… do not be afraid to welcome Christ and accept his power. Help the Pope and all those who wish to serve Christ and with Christ’s power to serve the human person and the whole of mankind. Do not be afraid. Open wide the doors for Christ. To his saving power open the boundaries of States, economic and political systems, the vast fields of culture, civilization and development. Do not be afraid. Christ knows “what is in man”. He alone knows it.

    St. Peter’s Square
    Sunday, 22 October 1978

    I remember hearing the story of a priest who, when asked for advice on how to avoid future sin, encouraged his listeners to dig a ditch and lie in it for a few hours while contemplating eternity. Whenever I tell this little tale, the response it provokes is more often a fit of laughter than a trip to the tool shed in search of a shovel. And rightfully so, the story is meant as a joke. (Although, I understand that at least one man was given the ditch-digging exercise as a penance). That aside, while lying in a ditch may seem impractical and excessive, it does at least point to a valuable lesson: Keeping eternity in view can be a helpful aid to maintaining a proper perspective toward life on earth.——-by Br. Thomas More Garrett, O.P.

  • Elizabeth K.

    S.–I am praying for you right now. I have been where you are–hold on to the Father, the Son, and the Holy Spirit–they will not fail you. I will continue to pray for you.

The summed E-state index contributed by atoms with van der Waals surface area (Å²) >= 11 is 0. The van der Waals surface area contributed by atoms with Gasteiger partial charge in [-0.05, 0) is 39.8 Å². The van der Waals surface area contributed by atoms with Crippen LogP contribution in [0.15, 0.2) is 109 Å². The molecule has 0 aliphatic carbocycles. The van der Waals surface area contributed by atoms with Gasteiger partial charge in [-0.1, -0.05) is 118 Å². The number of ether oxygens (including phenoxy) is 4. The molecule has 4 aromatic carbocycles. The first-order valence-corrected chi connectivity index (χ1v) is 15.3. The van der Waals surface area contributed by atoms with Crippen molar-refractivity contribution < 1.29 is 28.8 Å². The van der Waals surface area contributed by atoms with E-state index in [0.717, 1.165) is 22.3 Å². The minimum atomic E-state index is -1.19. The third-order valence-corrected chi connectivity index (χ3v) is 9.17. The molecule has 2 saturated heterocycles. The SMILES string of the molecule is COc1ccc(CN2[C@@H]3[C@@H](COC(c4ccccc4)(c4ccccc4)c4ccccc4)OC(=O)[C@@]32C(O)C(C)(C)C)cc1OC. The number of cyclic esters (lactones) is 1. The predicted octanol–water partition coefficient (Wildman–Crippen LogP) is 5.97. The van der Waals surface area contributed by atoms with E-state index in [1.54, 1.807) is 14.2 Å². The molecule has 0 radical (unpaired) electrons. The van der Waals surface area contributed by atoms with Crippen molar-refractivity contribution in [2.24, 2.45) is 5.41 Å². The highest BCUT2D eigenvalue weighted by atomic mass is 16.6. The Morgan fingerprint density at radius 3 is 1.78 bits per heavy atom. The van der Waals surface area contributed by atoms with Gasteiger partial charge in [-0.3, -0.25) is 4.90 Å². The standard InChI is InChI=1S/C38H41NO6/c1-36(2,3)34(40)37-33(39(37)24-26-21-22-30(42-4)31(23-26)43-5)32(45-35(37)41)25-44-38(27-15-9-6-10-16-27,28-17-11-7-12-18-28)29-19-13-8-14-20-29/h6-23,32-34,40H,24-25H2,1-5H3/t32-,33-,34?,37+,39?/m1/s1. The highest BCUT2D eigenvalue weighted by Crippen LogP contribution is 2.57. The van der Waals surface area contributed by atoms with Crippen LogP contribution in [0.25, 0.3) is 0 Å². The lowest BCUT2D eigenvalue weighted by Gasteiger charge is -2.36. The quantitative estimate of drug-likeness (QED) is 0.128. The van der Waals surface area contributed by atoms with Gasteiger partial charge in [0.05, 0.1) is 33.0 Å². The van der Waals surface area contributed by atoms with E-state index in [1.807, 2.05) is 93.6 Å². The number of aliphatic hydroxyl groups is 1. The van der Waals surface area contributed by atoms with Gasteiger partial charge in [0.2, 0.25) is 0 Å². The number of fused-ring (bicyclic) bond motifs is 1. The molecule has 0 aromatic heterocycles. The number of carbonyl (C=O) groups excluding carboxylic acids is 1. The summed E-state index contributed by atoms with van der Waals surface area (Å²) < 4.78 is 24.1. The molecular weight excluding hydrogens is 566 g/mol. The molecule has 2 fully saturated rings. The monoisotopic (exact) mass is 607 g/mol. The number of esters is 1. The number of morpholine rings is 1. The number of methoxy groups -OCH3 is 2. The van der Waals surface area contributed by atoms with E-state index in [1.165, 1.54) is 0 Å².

• Dr. Eric

    Hold on.

    Be assured of my prayers and the many of those who have read your post.

    I offer my prayers for your comfort. May God send you consolation.

  • Shadowlands

    Good stuff Father D, strong medicine for sick times!

    S. -
    “whoever calls upon the Lord(which you have) SHALL be saved!” (Rom 10:13)

  • Doug Sirman

    We fear because we have learned to fear. We learn it from living. We fear abandonment because we have been abandoned, loneliness because we have been lonely, suffering because we have suffered. We know these things are to be feared from our previous experiences of them. Yes, we can call on God in the midst of them, and He may or may not answer. (BTW, please don’t tell the lie that silence is God saying “No,” or “Wait.” Silence is God saying *nothing at all.*) Our reactions to life’s lessons are entirely justified. The someday promises of a someday god are fine for someday; but of what worth are they today? When the predator crouches, when the treatment fails, when the Mother drags her screaming child’s hand toward the stove once again, do not the promises of the Someday God prove their real worth? Yes, Jesus has overcome the world, but that too is just another “someday” promise. And if relief finally comes, (if!) is it not poisoned by the reality of the past, fixed and unchangeable? The worst fear is that you will be forsaken. The lived experience to many is the lesson that you ARE. How do we open ourselves to the promises of God when our experience teaches the seemingly irrefutable lesson that He cannot be trusted?

  • Fr. Dwight Longenecker

    Read the Book of Job.

  • doughboy

    right on.